• [0019]
    The tip of the microprojections may have a diameter of between about 0.5 μm and about 5 μm, or preferably, between about 1 μm and about 2 μm and are typically made of materials selected from tungsten, platinum, silicon, gold or silver. Optionally, the microprojections are made of etched tungsten wire plated with platinum. The arrays may have a density of microprojections between about 3 microprojections per square centimeter and about 1000 microprojections per square centimeter or preferably between about 50 microprojections per square centimeter and about 500 microprojections per square centimeter.
  • [0020]
    To provide protection to the skin, the device preferably includes a salt bridge for providing electrical resistance between one of the extraction electrodes and the array chamber. Preferably, a salt bridge provides electrical resistance between both of the extraction electrodes and the sample site. Without limitation, the salt bridge typically comprises agarose gel although other suitable materials known to those having ordinary skill in the art is acceptable.
  • [0021]
    A power source provides the power for applying a potential across the extraction electrodes. Typically the power source is a battery. The device may include a switch to selectively alternate the current between the two extraction electrodes, wherein each extraction electrode selectively operates as a cathode or an anode. Preferably, the power source provides a pulsed current to the extraction electrode. The pulsed current may be in the form of a sine wave, a triangle wave, a square wave or combinations thereof. The pulsed current may be characterized as having an exponential decay. Preferably, the first of the two extraction electrodes may be made of platinum and the second electrode may typically be made of a material selected from gold, platinum, silver, palladium, graphite, or glassy carbon.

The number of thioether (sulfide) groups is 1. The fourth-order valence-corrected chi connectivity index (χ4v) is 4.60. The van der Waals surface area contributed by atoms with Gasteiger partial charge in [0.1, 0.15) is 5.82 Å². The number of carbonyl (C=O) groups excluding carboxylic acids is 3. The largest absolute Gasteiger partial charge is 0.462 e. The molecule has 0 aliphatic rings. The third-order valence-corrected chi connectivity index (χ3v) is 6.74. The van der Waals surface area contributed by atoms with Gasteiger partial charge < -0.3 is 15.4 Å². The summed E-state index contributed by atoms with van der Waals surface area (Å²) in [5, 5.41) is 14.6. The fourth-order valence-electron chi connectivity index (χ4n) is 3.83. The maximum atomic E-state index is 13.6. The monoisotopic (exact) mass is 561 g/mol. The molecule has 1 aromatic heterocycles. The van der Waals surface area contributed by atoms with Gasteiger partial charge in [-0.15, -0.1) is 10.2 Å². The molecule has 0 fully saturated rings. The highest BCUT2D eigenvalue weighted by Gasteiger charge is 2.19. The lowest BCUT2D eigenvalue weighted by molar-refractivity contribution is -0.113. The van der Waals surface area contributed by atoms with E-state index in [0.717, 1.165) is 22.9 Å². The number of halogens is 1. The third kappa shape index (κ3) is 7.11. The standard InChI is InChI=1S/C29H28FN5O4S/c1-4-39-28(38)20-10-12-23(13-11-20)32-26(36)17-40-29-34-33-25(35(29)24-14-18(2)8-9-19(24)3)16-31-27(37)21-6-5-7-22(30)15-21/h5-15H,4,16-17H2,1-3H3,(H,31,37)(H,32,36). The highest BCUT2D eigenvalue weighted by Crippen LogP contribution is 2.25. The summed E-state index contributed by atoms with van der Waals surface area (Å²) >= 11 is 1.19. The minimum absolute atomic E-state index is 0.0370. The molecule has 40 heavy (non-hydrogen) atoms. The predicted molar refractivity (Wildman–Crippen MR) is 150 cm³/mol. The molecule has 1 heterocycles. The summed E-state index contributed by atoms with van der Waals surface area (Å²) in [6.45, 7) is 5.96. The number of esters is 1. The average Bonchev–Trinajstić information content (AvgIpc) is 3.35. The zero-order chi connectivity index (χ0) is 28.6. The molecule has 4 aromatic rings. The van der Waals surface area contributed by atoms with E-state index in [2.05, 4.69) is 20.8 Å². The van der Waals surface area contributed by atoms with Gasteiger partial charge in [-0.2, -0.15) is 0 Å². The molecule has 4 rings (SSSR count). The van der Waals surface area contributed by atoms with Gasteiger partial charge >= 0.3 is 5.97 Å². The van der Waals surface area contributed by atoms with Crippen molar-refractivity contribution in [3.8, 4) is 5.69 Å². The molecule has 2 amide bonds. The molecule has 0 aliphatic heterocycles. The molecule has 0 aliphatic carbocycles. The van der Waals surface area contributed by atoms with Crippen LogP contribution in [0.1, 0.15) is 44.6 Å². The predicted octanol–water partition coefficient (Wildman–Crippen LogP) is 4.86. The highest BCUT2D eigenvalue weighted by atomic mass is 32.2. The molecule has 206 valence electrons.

• [0022]
    The sensor may include a working electrode, a reference electrode and a counter electrode that are each in electrical communication with the electronic control module that preferably comprises a potentiostat. Preferably, the counter electrode and the working electrode are platinum or may be selected from gold, graphite or glassy carbon. Preferably the reference electrode is an Ag/AgCl electrode.
  • [0023]